‘Sunscreen mimics sun protection of Great Barrier Reef corals’

MELBOURNE, July 30:  Australian scientists have developed the world’s first UVA/UVB sunscreen which mimics the natural sun protection used by corals on the Great Barrier Reef.
The breakthrough paves the way for a new generation of sunscreens that harness the same protective barriers developed by Australia’s Great Barrier Reef corals over millions of years to survive in the harsh Australian sun.
The sunscreen has been developed by Commonwealth Scientific and Industrial Research Organisation (CSIRO) in partnership with skincare company Larissa Bright Australia.
The new UV filters are resistant to both UVA and UVB rays and are clear and colourless which means they can be used in any cream emulsion.
CSIRO scientists have spent the last two years adapting the coral’s sunscreen code so that it can be safely used as an ingredient in human sunscreen and was improved to create a suite of 48 new sunscreen filters.
The research builds on work by scientists at the Australian Institute of Marine Science (AIMS) who were the first to discover the natural sun screening ability of coral on the Great Barrier Reef.
Larissa Bright Australia studied the results of over 20 years of AIMS research into how shallow-water corals protect themselves from ultraviolet light.
“We wanted to find a way to convert this natural method of coping with exposure to the intensive UV rays from Queensland’s sunshine, into a safe and effective sunscreen for human use,” said Larissa Bright, director of Larissa Bright Australia.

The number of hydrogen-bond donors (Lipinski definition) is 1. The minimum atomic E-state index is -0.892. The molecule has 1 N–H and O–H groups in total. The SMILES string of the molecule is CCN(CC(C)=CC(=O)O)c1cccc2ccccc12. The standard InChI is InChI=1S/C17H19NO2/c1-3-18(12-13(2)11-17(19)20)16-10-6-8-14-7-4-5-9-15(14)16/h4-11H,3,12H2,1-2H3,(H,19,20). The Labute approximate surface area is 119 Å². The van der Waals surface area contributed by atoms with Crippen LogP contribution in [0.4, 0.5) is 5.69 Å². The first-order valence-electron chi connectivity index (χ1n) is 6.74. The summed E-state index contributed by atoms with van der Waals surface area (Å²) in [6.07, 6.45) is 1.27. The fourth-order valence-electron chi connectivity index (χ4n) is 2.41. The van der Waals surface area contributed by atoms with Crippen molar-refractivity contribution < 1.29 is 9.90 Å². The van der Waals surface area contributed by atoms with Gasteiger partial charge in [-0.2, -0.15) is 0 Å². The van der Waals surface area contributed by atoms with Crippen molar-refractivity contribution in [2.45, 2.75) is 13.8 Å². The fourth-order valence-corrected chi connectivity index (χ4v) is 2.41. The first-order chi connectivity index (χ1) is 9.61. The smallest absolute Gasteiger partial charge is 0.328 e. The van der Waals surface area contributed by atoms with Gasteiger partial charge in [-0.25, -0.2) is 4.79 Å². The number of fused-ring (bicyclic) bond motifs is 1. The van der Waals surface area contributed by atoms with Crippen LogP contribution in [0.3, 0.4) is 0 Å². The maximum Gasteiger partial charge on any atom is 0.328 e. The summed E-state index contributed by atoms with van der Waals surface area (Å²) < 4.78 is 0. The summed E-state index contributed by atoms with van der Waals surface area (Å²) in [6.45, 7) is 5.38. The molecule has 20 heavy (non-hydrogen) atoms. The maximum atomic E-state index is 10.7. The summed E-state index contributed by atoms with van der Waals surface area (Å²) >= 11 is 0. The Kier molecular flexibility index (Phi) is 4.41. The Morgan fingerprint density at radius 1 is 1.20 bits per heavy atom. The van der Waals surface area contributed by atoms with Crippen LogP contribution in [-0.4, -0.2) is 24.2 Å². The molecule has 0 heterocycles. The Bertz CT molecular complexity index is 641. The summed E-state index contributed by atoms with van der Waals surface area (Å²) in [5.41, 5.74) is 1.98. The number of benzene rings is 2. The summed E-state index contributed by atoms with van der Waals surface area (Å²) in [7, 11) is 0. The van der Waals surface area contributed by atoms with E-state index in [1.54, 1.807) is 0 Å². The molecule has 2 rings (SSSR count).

“We feel these filters will set a new standard in broad spectrum sunscreen. They mimic the natural sunscreen coral has developed and used over millions of years.” she added.
CSIRO research scientist Mark York, who led the research project in conjunction with senior research scientist Jack Ryan, said, “The molecular make up of the coral’s natural sunscreen filter was quite complex, but the real challenge was modifying it so that it was resistant to both UVA and UVB radiation in one molecule which is what makes these filters so unique”.
Meanwhile, AIMS research director Dr Jamie Oliver said, “This is another example of AIMS researchers providing the science to underpin the use of Australia’s tropical marine resources in an innovative and beneficial manner.”
The broad spectrum coral sunscreen filters are expected to be available to consumers across the globe within five years. (PTI)